If it’s hot outside -it’s even hotter in your car. Some people have no choice but to spend all day in them, especially delivery carriers.
“The worst part is getting in the truck for the first time ’cause it’s always so hot,” says Harrison McElheney owner and manager of Hallmark Flowers.
Last week a California postal carrier was found dead in their delivery truck in over 100F heat. The cause of death is under investigation. It is possible it was due to overheating because most postal vehicles do not have air conditioning.
The United States Postal Service released a statement to News 13 saying, “The safety of our employees is a top priority and the Postal Service has implemented a national Heat Illness Prevention Program (HIPP) for all employees. In connection with the HIPP, the Postal Service provides mandatory heat-related and other safety training and instruction to all employees and assures they have the resources needed to do their jobs safely.”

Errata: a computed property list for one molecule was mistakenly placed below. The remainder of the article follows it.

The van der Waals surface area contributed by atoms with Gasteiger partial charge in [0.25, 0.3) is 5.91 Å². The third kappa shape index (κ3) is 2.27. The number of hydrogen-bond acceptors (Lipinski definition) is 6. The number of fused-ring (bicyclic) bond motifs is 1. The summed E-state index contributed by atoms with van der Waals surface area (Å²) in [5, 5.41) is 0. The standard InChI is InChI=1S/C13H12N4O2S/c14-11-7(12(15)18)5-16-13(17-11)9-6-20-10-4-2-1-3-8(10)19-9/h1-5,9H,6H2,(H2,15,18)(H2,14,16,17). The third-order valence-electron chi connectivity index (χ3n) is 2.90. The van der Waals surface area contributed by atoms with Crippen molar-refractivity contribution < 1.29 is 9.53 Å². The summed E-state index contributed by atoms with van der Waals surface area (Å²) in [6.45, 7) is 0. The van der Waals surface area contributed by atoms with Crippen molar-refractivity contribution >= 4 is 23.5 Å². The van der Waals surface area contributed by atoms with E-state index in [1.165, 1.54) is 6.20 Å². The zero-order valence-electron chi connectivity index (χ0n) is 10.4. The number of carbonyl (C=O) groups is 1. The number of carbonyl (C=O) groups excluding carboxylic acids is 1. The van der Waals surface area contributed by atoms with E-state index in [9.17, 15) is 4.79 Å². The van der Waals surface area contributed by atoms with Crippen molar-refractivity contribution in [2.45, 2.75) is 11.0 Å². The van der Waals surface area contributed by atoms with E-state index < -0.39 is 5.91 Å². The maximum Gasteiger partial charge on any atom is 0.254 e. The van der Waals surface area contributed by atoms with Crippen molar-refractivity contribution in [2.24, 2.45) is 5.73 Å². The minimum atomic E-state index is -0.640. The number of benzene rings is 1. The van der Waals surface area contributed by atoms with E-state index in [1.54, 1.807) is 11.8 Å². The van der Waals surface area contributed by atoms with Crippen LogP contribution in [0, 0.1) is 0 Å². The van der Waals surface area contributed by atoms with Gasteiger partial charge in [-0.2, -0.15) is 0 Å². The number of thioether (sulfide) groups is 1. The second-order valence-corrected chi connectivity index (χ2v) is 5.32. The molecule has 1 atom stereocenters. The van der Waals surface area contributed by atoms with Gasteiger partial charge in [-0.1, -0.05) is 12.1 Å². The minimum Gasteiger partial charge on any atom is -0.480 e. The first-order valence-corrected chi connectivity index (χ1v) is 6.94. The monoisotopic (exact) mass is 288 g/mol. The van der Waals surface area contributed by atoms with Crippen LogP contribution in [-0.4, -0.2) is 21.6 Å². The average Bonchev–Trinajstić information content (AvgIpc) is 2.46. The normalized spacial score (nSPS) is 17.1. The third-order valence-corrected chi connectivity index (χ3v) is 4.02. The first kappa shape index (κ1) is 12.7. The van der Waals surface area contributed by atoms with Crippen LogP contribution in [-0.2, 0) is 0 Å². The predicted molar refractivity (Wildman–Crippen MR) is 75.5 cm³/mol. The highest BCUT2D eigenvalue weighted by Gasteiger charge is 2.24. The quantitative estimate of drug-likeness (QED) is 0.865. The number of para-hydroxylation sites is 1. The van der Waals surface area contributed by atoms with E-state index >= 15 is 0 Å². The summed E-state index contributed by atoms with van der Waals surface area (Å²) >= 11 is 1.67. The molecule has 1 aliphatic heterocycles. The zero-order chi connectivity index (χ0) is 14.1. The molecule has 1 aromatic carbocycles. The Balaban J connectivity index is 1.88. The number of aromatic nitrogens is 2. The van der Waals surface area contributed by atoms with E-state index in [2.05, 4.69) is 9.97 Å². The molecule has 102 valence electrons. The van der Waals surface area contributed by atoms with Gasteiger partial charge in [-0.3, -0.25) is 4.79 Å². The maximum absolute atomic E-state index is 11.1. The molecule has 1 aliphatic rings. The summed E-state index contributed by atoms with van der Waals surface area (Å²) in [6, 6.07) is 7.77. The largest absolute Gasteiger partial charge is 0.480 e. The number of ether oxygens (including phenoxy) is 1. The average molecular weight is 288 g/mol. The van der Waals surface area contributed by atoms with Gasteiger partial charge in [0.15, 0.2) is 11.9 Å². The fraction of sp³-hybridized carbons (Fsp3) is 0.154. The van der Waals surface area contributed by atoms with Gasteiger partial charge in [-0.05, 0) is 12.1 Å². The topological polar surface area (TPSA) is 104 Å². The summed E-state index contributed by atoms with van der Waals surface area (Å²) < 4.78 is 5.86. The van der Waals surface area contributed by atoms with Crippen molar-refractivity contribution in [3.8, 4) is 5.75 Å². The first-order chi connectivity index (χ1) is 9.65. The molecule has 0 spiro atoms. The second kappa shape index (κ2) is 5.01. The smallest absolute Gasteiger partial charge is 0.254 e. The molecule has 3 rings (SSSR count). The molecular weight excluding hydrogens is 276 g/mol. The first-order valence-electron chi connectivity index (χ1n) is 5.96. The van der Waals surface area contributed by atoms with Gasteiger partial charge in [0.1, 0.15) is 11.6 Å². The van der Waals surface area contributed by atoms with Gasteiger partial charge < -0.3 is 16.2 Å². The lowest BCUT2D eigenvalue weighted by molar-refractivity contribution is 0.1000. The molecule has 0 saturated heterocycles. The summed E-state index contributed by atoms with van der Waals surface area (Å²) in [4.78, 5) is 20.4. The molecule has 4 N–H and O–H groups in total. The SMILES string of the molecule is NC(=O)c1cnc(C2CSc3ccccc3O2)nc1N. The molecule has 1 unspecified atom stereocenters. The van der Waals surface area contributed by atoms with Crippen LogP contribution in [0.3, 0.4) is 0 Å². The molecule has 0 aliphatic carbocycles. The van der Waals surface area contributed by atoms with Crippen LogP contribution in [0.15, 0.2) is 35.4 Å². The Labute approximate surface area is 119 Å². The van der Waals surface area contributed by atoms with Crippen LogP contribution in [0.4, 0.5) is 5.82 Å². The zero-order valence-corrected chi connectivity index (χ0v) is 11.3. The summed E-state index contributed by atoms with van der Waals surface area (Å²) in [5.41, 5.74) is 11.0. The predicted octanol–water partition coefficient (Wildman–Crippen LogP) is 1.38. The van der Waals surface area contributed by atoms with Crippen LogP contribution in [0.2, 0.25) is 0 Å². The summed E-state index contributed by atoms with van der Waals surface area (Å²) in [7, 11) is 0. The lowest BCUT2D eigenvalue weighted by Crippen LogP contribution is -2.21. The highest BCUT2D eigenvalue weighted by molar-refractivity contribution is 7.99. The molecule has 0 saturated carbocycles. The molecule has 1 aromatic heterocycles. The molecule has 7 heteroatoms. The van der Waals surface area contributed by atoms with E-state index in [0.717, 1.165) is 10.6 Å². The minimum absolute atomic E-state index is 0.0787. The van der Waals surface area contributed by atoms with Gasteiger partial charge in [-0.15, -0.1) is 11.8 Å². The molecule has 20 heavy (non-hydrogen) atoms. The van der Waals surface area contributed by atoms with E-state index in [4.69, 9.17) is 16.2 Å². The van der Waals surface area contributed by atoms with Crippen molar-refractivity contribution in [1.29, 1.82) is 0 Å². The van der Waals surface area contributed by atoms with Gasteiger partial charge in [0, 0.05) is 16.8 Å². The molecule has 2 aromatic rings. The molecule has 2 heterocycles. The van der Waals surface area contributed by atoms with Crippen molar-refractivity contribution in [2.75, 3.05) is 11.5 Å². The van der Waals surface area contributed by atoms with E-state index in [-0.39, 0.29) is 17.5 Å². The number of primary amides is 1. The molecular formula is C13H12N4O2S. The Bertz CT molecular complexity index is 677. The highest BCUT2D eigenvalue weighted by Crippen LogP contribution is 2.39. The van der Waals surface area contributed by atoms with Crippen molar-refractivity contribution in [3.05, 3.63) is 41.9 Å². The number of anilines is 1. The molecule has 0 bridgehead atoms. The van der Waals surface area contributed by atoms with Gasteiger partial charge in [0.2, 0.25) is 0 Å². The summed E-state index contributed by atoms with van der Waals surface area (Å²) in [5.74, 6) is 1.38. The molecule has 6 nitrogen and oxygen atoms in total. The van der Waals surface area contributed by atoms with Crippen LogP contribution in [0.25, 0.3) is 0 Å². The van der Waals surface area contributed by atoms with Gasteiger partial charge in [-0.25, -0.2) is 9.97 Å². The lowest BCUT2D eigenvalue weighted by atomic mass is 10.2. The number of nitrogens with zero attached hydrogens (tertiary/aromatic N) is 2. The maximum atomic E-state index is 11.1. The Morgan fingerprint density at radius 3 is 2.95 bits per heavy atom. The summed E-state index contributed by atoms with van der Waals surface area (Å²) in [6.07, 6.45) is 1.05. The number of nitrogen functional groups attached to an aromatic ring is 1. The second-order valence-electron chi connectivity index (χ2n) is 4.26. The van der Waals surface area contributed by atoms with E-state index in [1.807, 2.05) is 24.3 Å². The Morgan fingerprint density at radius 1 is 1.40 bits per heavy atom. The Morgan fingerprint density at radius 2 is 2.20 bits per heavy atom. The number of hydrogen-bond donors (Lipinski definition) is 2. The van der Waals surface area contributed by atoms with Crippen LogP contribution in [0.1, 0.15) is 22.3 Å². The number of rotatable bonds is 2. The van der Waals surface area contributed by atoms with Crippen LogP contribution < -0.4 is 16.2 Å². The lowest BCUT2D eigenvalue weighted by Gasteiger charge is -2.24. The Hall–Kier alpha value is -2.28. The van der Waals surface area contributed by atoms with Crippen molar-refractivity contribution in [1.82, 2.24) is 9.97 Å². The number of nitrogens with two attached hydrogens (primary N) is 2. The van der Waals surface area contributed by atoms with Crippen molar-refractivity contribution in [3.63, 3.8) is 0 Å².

The national weather service says at 73F outside the temperature inside a vehicle will reach 100F in less than 30 min.
News 13 conducted an experiment and found that on a hot day in Panama City, it only took 10 minutes for a car to jump from 85F to 112F.
According to Heather Kretzer, the Florida Health Department of Bay County Public Information Officer, “There’s two things that can be extremely dangerous. One is a heat stroke and one is heat exhaustion. But if there’s ever any question of whether it’s heat exhaustion or heat stroke, the best thing to do is always to call 9-1-1.”
Drivers at Hallmark Flowers spend about 8 hours a day in and out of hot cars. McElheney says “We always get our AC’s checked out a couple times a year to make sure that it’s blowin’ cold air and they drink plenty of water, it keeps them hydrated and they’re good to go.” Some drivers have even thought to put wet cloths in coolers and will put them on their neck throughout the day to stay cool.
According to experts, hydrating with sports drinks that contain electrolytes is one of the best ways to avoid overheating.